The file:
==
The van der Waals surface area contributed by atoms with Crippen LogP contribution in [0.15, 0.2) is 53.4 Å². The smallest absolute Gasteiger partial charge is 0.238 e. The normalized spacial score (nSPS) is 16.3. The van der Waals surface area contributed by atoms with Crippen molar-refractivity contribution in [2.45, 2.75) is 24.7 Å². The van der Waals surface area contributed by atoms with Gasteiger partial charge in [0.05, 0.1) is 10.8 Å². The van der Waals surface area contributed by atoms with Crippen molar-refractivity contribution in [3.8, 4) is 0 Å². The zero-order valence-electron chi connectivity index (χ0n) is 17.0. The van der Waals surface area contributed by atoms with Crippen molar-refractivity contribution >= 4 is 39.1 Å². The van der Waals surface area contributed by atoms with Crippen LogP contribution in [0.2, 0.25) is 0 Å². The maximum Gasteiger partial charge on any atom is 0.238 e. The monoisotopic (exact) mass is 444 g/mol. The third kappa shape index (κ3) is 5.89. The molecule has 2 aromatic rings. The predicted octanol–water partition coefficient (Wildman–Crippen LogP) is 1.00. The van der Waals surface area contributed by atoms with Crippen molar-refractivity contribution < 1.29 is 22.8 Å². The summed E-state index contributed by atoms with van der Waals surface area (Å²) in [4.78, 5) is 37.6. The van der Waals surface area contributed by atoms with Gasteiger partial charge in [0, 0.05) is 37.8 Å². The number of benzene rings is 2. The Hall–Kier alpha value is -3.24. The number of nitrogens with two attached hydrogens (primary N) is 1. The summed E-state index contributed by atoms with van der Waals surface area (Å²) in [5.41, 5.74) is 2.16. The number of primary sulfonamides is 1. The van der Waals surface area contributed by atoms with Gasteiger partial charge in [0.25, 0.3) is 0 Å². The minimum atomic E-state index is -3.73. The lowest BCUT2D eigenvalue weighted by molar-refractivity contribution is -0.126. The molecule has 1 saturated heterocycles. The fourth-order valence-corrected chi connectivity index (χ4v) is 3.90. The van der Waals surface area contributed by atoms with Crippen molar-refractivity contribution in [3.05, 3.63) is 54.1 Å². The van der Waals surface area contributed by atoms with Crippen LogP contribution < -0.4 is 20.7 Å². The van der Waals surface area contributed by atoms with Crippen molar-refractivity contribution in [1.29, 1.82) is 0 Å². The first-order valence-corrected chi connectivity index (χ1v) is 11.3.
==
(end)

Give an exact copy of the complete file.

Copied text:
The van der Waals surface area contributed by atoms with Crippen LogP contribution in [0.15, 0.2) is 53.4 Å². The smallest absolute Gasteiger partial charge is 0.238 e. The normalized spacial score (nSPS) is 16.3. The van der Waals surface area contributed by atoms with Crippen molar-refractivity contribution in [2.45, 2.75) is 24.7 Å². The van der Waals surface area contributed by atoms with Gasteiger partial charge in [0.05, 0.1) is 10.8 Å². The van der Waals surface area contributed by atoms with Crippen molar-refractivity contribution in [3.8, 4) is 0 Å². The zero-order valence-electron chi connectivity index (χ0n) is 17.0. The van der Waals surface area contributed by atoms with Crippen molar-refractivity contribution >= 4 is 39.1 Å². The van der Waals surface area contributed by atoms with Crippen LogP contribution in [0.2, 0.25) is 0 Å². The maximum Gasteiger partial charge on any atom is 0.238 e. The monoisotopic (exact) mass is 444 g/mol. The third kappa shape index (κ3) is 5.89. The molecule has 2 aromatic rings. The predicted octanol–water partition coefficient (Wildman–Crippen LogP) is 1.00. The van der Waals surface area contributed by atoms with Crippen molar-refractivity contribution < 1.29 is 22.8 Å². The summed E-state index contributed by atoms with van der Waals surface area (Å²) in [4.78, 5) is 37.6. The van der Waals surface area contributed by atoms with Gasteiger partial charge in [0, 0.05) is 37.8 Å². The number of benzene rings is 2. The Hall–Kier alpha value is -3.24. The number of nitrogens with two attached hydrogens (primary N) is 1. The summed E-state index contributed by atoms with van der Waals surface area (Å²) in [5.41, 5.74) is 2.16. The number of primary sulfonamides is 1. The van der Waals surface area contributed by atoms with Gasteiger partial charge in [0.25, 0.3) is 0 Å². The minimum atomic E-state index is -3.73. The lowest BCUT2D eigenvalue weighted by molar-refractivity contribution is -0.126. The molecule has 1 saturated heterocycles. The fourth-order valence-corrected chi connectivity index (χ4v) is 3.90. The van der Waals surface area contributed by atoms with Crippen molar-refractivity contribution in [3.05, 3.63) is 54.1 Å². The van der Waals surface area contributed by atoms with Crippen LogP contribution < -0.4 is 20.7 Å². The van der Waals surface area contributed by atoms with Crippen molar-refractivity contribution in [1.29, 1.82) is 0 Å². The first-order valence-corrected chi connectivity index (χ1v) is 11.3.